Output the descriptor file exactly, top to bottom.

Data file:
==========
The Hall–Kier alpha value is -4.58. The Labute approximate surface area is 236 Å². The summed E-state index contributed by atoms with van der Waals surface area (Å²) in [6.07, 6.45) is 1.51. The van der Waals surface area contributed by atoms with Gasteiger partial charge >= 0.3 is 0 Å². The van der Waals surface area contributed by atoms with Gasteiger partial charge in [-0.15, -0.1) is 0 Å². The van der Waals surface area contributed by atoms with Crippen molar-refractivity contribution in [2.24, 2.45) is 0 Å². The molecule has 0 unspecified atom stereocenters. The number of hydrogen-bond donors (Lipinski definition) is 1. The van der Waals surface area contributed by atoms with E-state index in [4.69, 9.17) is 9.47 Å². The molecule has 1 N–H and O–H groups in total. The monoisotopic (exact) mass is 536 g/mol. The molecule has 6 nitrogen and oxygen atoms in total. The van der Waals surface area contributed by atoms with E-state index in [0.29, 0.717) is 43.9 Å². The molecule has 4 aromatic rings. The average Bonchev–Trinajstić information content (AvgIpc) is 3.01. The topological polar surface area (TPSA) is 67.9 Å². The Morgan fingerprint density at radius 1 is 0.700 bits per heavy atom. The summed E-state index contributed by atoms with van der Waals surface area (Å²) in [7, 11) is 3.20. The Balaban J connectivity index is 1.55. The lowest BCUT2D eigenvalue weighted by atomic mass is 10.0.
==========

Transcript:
The Hall–Kier alpha value is -4.58. The Labute approximate surface area is 236 Å². The summed E-state index contributed by atoms with van der Waals surface area (Å²) in [6.07, 6.45) is 1.51. The van der Waals surface area contributed by atoms with Gasteiger partial charge >= 0.3 is 0 Å². The van der Waals surface area contributed by atoms with Gasteiger partial charge in [-0.15, -0.1) is 0 Å². The van der Waals surface area contributed by atoms with Crippen molar-refractivity contribution in [2.24, 2.45) is 0 Å². The molecule has 0 unspecified atom stereocenters. The number of hydrogen-bond donors (Lipinski definition) is 1. The van der Waals surface area contributed by atoms with E-state index in [4.69, 9.17) is 9.47 Å². The molecule has 1 N–H and O–H groups in total. The monoisotopic (exact) mass is 536 g/mol. The molecule has 6 nitrogen and oxygen atoms in total. The van der Waals surface area contributed by atoms with E-state index in [0.29, 0.717) is 43.9 Å². The molecule has 4 aromatic rings. The average Bonchev–Trinajstić information content (AvgIpc) is 3.01. The topological polar surface area (TPSA) is 67.9 Å². The Morgan fingerprint density at radius 1 is 0.700 bits per heavy atom. The summed E-state index contributed by atoms with van der Waals surface area (Å²) in [7, 11) is 3.20. The Balaban J connectivity index is 1.55. The lowest BCUT2D eigenvalue weighted by atomic mass is 10.0.